y = "Value",
    color = "Economic indicator",
    caption = "Data source: World Bank."
  ) +
  scale_color_brewer(
    palette = "Set1",
    labels = c("Inflation", "Unemployment")
  ) +
  theme(legend.position = "bottom")

Figure 5.19: Unemployment and inflation for the US (1960-2020)

world_bank_data |>
  filter(country == "United States") |>
  ggplot(mapping = aes(x = unemployment_rate, y = inflation)) +
  geom_path() +
  theme_minimal() +
  labs(
    x = "Unemployment rate",
    y = "Inflation",
    caption = "Data source: World Bank."
  )

Figure 5.20: Phillips curve for the US (1960-2020)

5.2.4 Histograms

A histogram is useful to show the shape of the distribution of a continuous variable. They construct counts of the number of observations in different subsets of the support, called “bins”. In Figure 5.21 we examine the distribution of GDP in Ethiopia, and we can add a theme and labels.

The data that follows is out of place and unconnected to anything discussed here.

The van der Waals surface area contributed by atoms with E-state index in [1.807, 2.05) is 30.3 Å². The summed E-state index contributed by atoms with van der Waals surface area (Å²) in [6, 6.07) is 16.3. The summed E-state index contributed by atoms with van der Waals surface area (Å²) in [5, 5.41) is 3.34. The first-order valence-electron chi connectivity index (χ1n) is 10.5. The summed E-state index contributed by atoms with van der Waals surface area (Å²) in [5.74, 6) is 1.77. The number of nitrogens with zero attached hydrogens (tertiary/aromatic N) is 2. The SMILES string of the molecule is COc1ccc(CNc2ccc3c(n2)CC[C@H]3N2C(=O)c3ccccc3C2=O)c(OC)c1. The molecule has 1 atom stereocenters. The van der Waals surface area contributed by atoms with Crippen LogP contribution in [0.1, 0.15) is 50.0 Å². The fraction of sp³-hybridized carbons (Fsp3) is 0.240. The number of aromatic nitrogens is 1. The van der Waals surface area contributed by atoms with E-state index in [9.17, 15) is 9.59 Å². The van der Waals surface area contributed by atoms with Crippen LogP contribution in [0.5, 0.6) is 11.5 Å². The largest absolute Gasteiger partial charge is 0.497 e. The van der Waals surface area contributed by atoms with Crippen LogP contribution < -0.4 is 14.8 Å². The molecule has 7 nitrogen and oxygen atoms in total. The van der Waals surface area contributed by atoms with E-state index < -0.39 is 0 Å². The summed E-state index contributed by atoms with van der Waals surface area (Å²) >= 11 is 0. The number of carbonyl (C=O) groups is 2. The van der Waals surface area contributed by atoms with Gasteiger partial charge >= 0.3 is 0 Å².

world_bank_data |>
  filter(country == "Ethiopia") |>
  ggplot(mapping = aes(x = gdp_growth)) +
  geom_histogram() +
  theme_minimal() +
  labs(
    x = "GDP growth",
    y = "Number of occurrences",
    caption = "Data source: World Bank."
  )

Figure 5.21: Distribution of GDP growth in Ethiopia (1960-2020)

The key component determining the shape of a histogram is the number of bins. This can be specified in one of two ways (Figure 5.22):

  1. specifying the number of “bins” to include, or
  2. specifying how wide they should be, “binwidth”.
# Panel (a)
world_bank_data |>
  filter(country == "Ethiopia") |>
  ggplot(mapping = aes(x = gdp_growth)) +
  geom_histogram(bins = 2) +
  theme_minimal() +
  labs(
    x = "GDP",